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Researchers at Children’s Hospital Los Angeles have brought us closer to understanding the biology of autism spectrum disorder, a condition affecting a person’s ability to communicate, learn and socialize. The findings are published in The Journal of Child Psychology and Psychiatry.
Researchers compared the brain images of 77 people with autism spectrum disorder with those of 88 people without a developmental disorder and found that people with autism have fewer brain cells and axons, the long cables that connect brain cells. In addition, brain images of people with autism appear to show less myelin, a fatty substance that coats the axons. In people with autism, the axons and myelin—known as the brain’s white matter—appear more diffuse in the areas of the brain that control behavioral and emotional responses. The greater the abnormalities in these pathways, the more severe the symptoms of autism, the researchers reported.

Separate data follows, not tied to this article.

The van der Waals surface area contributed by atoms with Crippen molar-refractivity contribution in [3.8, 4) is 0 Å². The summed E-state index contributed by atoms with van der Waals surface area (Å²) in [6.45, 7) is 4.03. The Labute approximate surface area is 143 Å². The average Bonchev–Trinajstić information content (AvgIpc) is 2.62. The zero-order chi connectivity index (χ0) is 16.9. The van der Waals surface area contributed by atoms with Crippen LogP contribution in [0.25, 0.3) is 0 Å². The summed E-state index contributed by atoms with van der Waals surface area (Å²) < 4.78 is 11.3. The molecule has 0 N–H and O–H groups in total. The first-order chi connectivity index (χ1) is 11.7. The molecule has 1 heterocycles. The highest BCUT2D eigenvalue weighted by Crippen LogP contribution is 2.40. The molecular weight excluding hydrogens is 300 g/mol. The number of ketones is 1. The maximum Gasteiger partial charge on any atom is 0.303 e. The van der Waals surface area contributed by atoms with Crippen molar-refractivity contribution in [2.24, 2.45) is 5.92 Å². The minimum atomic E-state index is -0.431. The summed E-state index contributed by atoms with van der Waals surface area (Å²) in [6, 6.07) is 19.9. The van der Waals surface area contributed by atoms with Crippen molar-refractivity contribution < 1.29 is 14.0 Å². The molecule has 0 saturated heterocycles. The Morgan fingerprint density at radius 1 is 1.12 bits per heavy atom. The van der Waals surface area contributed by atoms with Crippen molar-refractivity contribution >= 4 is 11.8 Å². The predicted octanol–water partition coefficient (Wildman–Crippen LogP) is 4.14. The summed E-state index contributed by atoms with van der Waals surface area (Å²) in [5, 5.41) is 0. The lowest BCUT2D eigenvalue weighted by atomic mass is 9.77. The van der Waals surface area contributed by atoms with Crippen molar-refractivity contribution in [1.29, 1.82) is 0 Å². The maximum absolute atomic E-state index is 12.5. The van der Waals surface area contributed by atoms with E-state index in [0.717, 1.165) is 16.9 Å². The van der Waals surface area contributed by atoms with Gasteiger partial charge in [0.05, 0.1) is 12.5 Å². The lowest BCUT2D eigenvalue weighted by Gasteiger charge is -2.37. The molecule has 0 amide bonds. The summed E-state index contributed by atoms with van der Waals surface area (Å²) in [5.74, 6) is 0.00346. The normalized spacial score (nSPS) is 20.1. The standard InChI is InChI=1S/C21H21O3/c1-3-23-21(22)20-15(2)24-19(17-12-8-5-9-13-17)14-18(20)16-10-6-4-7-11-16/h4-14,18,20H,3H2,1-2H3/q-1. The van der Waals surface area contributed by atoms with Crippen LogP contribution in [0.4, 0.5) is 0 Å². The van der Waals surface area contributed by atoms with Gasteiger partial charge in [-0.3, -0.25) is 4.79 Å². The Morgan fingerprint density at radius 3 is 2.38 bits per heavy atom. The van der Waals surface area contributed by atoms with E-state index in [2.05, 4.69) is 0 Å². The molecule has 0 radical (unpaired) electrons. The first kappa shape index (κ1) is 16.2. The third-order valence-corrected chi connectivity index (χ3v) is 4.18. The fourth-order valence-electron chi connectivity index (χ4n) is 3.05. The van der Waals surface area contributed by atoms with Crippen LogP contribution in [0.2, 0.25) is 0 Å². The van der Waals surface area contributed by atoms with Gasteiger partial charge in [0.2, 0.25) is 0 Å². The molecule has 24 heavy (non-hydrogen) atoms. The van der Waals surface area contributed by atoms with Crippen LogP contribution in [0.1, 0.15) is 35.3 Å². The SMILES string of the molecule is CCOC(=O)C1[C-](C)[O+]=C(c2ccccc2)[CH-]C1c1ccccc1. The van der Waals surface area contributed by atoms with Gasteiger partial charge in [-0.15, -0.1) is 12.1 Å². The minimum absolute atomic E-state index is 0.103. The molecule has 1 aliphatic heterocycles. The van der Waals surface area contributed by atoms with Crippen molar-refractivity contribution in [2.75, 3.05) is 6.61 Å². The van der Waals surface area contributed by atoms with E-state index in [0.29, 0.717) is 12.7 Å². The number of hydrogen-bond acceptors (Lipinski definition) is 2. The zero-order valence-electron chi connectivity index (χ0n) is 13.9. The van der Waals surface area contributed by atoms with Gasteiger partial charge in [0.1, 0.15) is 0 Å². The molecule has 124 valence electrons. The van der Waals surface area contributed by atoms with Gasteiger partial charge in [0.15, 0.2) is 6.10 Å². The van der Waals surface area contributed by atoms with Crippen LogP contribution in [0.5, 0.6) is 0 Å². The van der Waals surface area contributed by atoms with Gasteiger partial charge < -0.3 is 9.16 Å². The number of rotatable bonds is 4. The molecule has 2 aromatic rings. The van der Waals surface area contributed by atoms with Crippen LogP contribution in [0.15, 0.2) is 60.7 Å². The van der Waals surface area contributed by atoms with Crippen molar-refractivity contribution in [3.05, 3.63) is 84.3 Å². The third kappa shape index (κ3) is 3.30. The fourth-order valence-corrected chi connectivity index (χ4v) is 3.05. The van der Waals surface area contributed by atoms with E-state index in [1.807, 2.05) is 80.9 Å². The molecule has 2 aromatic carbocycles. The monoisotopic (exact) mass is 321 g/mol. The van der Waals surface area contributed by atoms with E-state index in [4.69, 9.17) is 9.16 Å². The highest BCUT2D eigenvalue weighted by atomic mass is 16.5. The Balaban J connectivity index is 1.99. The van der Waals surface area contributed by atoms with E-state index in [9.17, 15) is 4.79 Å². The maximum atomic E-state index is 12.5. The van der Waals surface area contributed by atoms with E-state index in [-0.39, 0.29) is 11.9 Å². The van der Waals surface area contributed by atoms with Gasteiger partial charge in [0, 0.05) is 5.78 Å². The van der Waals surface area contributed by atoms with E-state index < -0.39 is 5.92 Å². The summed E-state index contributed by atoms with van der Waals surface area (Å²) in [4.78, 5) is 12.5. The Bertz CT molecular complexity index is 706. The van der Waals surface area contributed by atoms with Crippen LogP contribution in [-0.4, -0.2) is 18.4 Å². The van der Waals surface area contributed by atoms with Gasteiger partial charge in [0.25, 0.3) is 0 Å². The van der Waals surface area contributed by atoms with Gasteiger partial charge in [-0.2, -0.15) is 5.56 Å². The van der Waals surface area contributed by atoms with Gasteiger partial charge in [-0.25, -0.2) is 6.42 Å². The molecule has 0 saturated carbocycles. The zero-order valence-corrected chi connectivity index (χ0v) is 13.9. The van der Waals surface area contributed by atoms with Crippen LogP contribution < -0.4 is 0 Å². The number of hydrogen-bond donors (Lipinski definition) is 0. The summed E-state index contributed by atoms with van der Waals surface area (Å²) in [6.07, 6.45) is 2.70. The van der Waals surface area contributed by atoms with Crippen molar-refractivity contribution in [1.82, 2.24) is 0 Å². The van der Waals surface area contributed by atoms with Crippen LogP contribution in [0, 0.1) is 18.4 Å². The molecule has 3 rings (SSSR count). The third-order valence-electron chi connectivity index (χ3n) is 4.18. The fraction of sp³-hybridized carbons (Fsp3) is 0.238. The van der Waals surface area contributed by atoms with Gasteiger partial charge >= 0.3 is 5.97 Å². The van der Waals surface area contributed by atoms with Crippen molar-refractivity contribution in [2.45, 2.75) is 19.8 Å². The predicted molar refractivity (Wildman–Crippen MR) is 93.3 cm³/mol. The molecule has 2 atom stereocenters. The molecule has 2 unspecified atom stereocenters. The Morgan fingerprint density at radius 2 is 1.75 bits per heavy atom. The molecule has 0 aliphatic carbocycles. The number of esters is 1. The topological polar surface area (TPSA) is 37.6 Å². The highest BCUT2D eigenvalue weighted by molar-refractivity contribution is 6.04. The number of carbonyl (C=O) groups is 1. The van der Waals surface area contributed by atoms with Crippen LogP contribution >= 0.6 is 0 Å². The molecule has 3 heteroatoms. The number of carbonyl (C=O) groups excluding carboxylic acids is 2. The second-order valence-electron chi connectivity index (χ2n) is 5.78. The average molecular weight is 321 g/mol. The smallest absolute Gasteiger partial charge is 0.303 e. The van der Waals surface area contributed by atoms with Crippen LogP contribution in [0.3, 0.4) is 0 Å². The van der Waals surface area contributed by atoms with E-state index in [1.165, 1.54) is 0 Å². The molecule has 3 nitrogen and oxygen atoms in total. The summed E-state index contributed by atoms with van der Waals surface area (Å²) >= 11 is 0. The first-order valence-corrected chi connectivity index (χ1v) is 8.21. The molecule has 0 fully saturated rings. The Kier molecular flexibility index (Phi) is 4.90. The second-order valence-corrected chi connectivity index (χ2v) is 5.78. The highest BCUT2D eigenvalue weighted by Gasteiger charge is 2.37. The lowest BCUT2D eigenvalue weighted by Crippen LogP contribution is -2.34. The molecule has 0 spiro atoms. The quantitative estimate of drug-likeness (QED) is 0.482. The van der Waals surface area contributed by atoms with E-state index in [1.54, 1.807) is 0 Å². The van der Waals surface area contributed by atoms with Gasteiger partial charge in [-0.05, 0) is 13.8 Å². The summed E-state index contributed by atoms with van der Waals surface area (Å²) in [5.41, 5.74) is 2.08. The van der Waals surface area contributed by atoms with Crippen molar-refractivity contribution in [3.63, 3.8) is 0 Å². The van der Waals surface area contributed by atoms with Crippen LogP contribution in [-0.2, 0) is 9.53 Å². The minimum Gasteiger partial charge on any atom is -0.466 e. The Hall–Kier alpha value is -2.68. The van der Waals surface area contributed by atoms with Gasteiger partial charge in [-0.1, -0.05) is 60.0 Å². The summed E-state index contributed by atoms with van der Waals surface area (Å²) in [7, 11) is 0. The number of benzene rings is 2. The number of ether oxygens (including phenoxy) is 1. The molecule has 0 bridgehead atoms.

“The long-range axons in the white matter of the brain that allow one brain region to communicate with another brain region seem to be a fundamental source of disturbance in autism,” says lead study author and Principal Investigator Bradley S. Peterson, MD, Chief of the Division of Child Psychiatry at Children’s Hospital Los Angeles and Vice Chair for Research in the Department of Psychiatry at the University of Southern California. “By better understanding the molecules and the cell problems that lead to autism, our hope is eventually it will lead to new therapies for children with the disorder.”